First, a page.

Restoring Hope Through Education
June 22, 2022
Education in Crisis
Due to the fallouts of the COVID-19 pandemic, nearly 260 million children have no access to education. What’s more, deep budget cuts and rising poverty means almost 10 million children may never return to school.
Add armed conflict into the mix and their dreams of a brighter future seem more and more uncertain.
War Child works exclusively to improve the resilience and wellbeing of children affected by conflict. But in order to uphold children’s right to a healthy mind, we must not forget their right to learn. This notion shaped our activities in 2021 - as outlined in our new Annual Report.
COVID-19 and its fallouts led to everything from school closures to a record number of dropouts
Overburdened and under-resourced, teachers are also feeling the strain
Reaching More Children In Need
We met the needs of 648, 477 children and adults over the course of 2021 - more than twice as much as 2020. We delivered a vital combination of education, psychosocial support and child protection among vulnerable communities in more than 14 countries. By investing in our growth as an organisation, we plan to support many more children affected by war and conflict in the years to come.
Our award-winning EdTech innovation Can’t Wait to Learn really stole the spotlight - finding new ways in pandemic conditions to provide 24,591 children with foundational numeracy and maths skills. In refugee camps and host communities in Lebanon and Uganda, the roll out of our Can’t Wait to Learn@Home adaptation ensured children could continue their learning journey remotely.
In DR Congo, our specially designed programme allowed children to ‘catch up’ on vital months of missed schooling. In Colombia, we embraced a new kind of education - one that sees children actively contribute to peacebuilding efforts in their communities.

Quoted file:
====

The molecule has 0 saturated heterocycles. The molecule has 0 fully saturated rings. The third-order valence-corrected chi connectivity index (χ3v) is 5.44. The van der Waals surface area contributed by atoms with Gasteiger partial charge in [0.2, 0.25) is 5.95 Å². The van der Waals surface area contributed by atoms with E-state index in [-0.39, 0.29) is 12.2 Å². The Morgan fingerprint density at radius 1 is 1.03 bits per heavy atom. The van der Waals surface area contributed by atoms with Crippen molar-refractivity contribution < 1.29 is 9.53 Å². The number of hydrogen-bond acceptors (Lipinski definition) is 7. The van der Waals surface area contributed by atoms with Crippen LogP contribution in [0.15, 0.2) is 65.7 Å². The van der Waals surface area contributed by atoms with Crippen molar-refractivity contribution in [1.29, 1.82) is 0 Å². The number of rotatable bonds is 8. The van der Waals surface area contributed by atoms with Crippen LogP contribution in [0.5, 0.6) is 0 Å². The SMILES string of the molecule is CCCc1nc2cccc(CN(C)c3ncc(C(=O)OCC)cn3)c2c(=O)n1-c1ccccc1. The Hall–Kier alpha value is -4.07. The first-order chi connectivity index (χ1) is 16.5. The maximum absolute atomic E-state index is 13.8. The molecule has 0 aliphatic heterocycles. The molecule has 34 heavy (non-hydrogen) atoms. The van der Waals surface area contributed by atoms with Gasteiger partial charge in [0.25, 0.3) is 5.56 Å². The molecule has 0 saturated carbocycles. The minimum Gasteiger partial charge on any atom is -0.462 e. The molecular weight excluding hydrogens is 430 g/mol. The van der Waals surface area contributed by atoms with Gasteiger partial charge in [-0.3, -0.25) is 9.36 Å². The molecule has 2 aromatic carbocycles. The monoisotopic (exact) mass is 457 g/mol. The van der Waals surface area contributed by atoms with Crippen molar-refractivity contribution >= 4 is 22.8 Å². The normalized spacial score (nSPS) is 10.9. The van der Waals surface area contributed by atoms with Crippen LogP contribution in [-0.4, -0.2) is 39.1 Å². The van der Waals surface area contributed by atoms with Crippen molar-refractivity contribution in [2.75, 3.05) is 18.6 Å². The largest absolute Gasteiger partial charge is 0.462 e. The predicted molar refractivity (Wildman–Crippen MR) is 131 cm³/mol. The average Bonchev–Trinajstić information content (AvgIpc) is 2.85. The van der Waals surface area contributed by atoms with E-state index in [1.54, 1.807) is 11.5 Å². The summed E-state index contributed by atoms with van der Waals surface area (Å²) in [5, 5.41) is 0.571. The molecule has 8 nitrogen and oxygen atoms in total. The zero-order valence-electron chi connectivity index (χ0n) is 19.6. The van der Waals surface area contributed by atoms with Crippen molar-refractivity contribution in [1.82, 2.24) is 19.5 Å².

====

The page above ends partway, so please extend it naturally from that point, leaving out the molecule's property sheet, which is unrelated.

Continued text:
Our forward-thinking 'catch up' programme in DR Congo is taking education wherever children are
Responding Rapidly to External Events
Beyond these efforts, the year was dictated by a number of external events. The May bombardment in Gaza saw us once again put our Fast Aid framework into action collaborating with the Dutch Relief Alliance and partners to deliver an extensive emergency response.
Meanwhile, our joint study with World Vision confirmed our fears surrounding COVID-19’s impact on young minds. Armed with this evidence, we presented our findings at four international conferences.
As COVID-19 swept Africa, Uganda experienced the longest school closures in the world. Alongside a wealth of distance learning projects for children, we also addressed the stress and burnout that teachers are facing through the progression of our CORE for Teachers method.
These represent just a few of our achievements. Find out in full how we responded to global developments and crises.
In the immediate aftermath of the May violence in Gaza, we put our Fast Aid framework into action
Deeper collaboration will allow us to rapidly scale up our activities for children in the years to come
Working Closer Together in 2022
The number of children living in active war zones is on the rise. On top of that, a record 50 million children are on the move due to conflict and climate-related disaster. Then there’s the COVID-19 pandemic which continues to throw a massive spanner in the works of the humanitarian sector as a whole.
That’s why we will rapidly scale up our activities in 2022 - working with and through a global network of partners. To do this we will put months of preparation into practice with the roll out of our Global Shared Platform.
As we move to a shared way of working, we are calling on everyone to give this crisis their highest priority. “Each and every one of us has the capacity to take action”, says War Child CEO Ramin Shahzamani. “But to do this right, we need each other.”